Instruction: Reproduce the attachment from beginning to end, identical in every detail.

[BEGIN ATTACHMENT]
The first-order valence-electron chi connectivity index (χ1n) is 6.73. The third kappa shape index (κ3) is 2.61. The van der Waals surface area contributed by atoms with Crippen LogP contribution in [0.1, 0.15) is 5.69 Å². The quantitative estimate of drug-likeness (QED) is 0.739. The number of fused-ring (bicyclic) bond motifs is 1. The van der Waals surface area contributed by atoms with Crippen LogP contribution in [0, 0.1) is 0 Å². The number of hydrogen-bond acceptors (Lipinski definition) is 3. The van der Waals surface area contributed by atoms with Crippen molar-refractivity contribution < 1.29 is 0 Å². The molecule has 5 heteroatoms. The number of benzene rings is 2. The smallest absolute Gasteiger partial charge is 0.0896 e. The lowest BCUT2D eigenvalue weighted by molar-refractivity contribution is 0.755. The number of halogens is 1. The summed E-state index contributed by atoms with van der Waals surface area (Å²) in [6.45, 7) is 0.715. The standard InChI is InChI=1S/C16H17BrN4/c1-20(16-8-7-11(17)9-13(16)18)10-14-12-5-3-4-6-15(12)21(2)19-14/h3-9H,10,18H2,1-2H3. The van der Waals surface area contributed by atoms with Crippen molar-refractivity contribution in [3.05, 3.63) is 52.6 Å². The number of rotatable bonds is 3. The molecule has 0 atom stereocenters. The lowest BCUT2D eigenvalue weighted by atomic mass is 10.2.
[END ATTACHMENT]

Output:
The first-order valence-electron chi connectivity index (χ1n) is 6.73. The third kappa shape index (κ3) is 2.61. The van der Waals surface area contributed by atoms with Crippen LogP contribution in [0.1, 0.15) is 5.69 Å². The quantitative estimate of drug-likeness (QED) is 0.739. The number of fused-ring (bicyclic) bond motifs is 1. The van der Waals surface area contributed by atoms with Crippen LogP contribution in [0, 0.1) is 0 Å². The number of hydrogen-bond acceptors (Lipinski definition) is 3. The van der Waals surface area contributed by atoms with Crippen molar-refractivity contribution < 1.29 is 0 Å². The molecule has 5 heteroatoms. The number of benzene rings is 2. The smallest absolute Gasteiger partial charge is 0.0896 e. The lowest BCUT2D eigenvalue weighted by molar-refractivity contribution is 0.755. The number of halogens is 1. The summed E-state index contributed by atoms with van der Waals surface area (Å²) in [6.45, 7) is 0.715. The standard InChI is InChI=1S/C16H17BrN4/c1-20(16-8-7-11(17)9-13(16)18)10-14-12-5-3-4-6-15(12)21(2)19-14/h3-9H,10,18H2,1-2H3. The van der Waals surface area contributed by atoms with Crippen molar-refractivity contribution in [3.05, 3.63) is 52.6 Å². The number of rotatable bonds is 3. The molecule has 0 atom stereocenters. The lowest BCUT2D eigenvalue weighted by atomic mass is 10.2.